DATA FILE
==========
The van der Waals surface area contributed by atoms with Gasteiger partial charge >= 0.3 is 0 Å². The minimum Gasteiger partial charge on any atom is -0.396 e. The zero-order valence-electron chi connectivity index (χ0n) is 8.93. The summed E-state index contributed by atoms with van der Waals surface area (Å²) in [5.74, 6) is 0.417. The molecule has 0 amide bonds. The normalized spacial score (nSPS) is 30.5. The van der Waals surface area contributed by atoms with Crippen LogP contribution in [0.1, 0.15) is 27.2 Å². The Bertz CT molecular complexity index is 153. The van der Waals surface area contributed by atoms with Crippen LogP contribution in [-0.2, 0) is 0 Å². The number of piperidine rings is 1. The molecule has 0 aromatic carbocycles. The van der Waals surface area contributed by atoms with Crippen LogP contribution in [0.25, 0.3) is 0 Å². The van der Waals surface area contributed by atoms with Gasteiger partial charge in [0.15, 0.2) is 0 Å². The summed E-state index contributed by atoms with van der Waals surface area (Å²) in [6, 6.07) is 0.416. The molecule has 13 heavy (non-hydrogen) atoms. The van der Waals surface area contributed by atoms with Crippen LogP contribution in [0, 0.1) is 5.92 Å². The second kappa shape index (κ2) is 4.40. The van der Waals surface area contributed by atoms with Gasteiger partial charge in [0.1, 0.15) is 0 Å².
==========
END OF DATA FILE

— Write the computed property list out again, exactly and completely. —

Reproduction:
The van der Waals surface area contributed by atoms with Gasteiger partial charge >= 0.3 is 0 Å². The minimum Gasteiger partial charge on any atom is -0.396 e. The zero-order valence-electron chi connectivity index (χ0n) is 8.93. The summed E-state index contributed by atoms with van der Waals surface area (Å²) in [5.74, 6) is 0.417. The molecule has 0 amide bonds. The normalized spacial score (nSPS) is 30.5. The van der Waals surface area contributed by atoms with Crippen LogP contribution in [0.1, 0.15) is 27.2 Å². The Bertz CT molecular complexity index is 153. The van der Waals surface area contributed by atoms with Crippen LogP contribution in [-0.2, 0) is 0 Å². The number of piperidine rings is 1. The molecule has 0 aromatic carbocycles. The van der Waals surface area contributed by atoms with Crippen LogP contribution in [0.25, 0.3) is 0 Å². The van der Waals surface area contributed by atoms with Gasteiger partial charge in [0.15, 0.2) is 0 Å². The summed E-state index contributed by atoms with van der Waals surface area (Å²) in [6, 6.07) is 0.416. The molecule has 13 heavy (non-hydrogen) atoms. The van der Waals surface area contributed by atoms with Crippen LogP contribution in [0, 0.1) is 5.92 Å². The second kappa shape index (κ2) is 4.40. The van der Waals surface area contributed by atoms with Gasteiger partial charge in [0.1, 0.15) is 0 Å².